This is the “choke me up” section of the paper (parents will understand):

“My core values are something that I would like to pass on to my kids someday. I feel that everyone’s values show up in who they are and can be reflected in their children. That is the reason why I believe so many of my values came from my parents because they taught me to live a certain way and they themselves lived that lifestyle in front of me. It is amazing how much of an impact parents have on their children.”

For those of you who have yet to hear “Thank you” or “You really helped me” from your children, don’t despair. They may be assigned to write about something like personal values in a college ethics class. When they stop and deeply consider why they believe what they believe, they’ll realize it’s because of you.

Parenting – the most important job on the planet earth.

Hang in there, folks. One day, you could hear the words “well done” from the Lord Jesus Christ – and maybe even your kids.





I’m not a Playwright

9 02 2013

Words well within me, an unquenchable passion, until my fingers transfer them to the page. Writing, flying for my soul and spirit, frees me like nothing else.

Penning a play – especially one that must be performed within ten minutes – just doesn’t offer the same joyful release.

Two Problems

  • Story line: Really, what sort of story that has any plot development or character arc can be told in ten minutes? Solely with dialogue. In a single setting and make it a simple one. It can only be a snippet of a story and yet, the instructor expects it to have the richness of a full-length work.
  • Stage directions: I am bogging my script down with stage directions. Even as I know this, I feel the only way to develop my characters is to show their facial expressions and body language. So much can be said in narrative. My story seems empty if I don’t insert these specific emotions and actions for the characters.

I’d Rather Write a Story

I keep telling myself that the only difference between what I’m writing for this workshop and what I love to produce is the format. Instead of using paragraphs and quotation marks and endless lines of prose, I’m typing stage directions and parentheticals and character names.

I’m not fooling myself. I’ll be surprised if I pull the wool over the eyes of my professor and classmates.

The story is shallow and the characters don’t have time to be fully developed. They will appear onstage as completely formed, speak their lines and exit.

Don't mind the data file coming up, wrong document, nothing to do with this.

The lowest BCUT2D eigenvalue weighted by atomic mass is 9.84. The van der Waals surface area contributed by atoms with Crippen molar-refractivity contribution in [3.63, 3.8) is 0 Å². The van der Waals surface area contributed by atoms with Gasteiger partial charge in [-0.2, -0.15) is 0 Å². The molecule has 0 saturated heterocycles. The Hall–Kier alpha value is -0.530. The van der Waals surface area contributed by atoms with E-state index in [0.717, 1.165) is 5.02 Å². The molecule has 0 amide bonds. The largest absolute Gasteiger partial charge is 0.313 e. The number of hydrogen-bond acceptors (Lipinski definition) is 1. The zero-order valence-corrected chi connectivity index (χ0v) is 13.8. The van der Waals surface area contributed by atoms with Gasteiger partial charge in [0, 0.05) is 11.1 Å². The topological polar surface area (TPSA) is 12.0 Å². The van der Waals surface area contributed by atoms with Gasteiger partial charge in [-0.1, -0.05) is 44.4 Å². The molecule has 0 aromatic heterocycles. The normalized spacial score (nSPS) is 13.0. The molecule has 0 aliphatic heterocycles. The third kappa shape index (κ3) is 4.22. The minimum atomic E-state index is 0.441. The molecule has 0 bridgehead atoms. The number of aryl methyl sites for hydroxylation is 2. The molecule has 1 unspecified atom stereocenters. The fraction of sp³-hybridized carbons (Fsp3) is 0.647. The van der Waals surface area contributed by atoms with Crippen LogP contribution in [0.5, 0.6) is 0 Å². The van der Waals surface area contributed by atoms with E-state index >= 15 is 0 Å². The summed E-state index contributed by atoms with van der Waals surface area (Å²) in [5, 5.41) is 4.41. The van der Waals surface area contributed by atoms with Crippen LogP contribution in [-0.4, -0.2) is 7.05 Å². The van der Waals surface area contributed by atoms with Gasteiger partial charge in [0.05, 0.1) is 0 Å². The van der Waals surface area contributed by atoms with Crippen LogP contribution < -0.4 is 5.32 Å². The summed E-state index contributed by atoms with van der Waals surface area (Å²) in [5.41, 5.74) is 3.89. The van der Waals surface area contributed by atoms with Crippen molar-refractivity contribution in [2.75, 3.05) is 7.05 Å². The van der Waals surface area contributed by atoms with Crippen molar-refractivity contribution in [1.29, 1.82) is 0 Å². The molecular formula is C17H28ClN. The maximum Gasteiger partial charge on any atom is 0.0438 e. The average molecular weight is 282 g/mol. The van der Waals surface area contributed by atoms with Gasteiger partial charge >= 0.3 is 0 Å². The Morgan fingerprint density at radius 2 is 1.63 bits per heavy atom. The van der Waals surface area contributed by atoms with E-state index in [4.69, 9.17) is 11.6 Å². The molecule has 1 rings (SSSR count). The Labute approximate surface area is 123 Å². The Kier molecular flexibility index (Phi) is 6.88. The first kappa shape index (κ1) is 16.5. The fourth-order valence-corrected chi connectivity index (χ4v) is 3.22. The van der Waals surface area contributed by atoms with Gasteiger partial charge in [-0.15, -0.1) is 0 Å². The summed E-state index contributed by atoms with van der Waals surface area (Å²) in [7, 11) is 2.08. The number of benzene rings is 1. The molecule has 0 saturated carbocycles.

In the end, I’m hoping for a few chuckles over my preposterous premise. If I could change the world in ten minutes I would have some sort of dedicated following, wouldn’t I?

Have you ever written in a form that felt uncomfortable and unworkable? I’d like to hear your story.





Hamlet – Not much of a Hero

6 02 2013

While critics everywhere agree that Hamlet is Shakespeare’s most popular play, those same scholars find little to admire in the title character. He seems plagued by a “lack of will to act,” they say.

While watching the 1996 Branagh version of Hamlet, I followed the text in my weighty textbook. A few additions (from another version of the text apparently) were the only variations from what Shakespeare penned hundreds of years ago.

I enjoyed the film. While lengthy soliloquies covered a page in the book, the filmmaker gave visual flashbacks or cutaway scenes to explain what was being rambled on about in the tiresome speeches. It helped me understand the depths of plot that Shakespeare layered in this play.

Hamlet, in a deep state of grief over the sudden death of his father, resents the marriage of his mother and uncle less than a month after the funeral. A visit by the ghost of his father directs him to wreak vengeance on his murderous uncle. Hamlet voices his own moral quandary for carrying out this revenge.

It is this constant questioning and his need for verification of his uncle’s guilt that immobilizes him. What right does he have to be the executioner of this sentence? Won’t his vengeful retribution make him as much a murderer as his uncle?

In the film, it was easy to see that Ophelia and Hamlet had a preexisting love relationship, but it’s nonexistent in Shakespeare’s manuscript. What motivated the only suicide in this play?

Is it strange that I find the multiple murders at the end of the play preferable to the suicidal body count in the other three plays I’ve read this term? In fact, the true tragedy of this play is that a country is left without a monarch. An invader walks in at the end to claim the throne, the conquest for it accomplished by the royal family he deposes.

Even though I enjoyed reading (and watching) this play enormously, I have to admit that Hamlet’s character isn’t the compelling ingredient. So many famous sayings and familiar quotes are in this play, it’s obvious The Bard outdid himself with the turns of phrase in this story.

What do you think of Hamlet? Is he a hero? Who do you think was the hero in this play?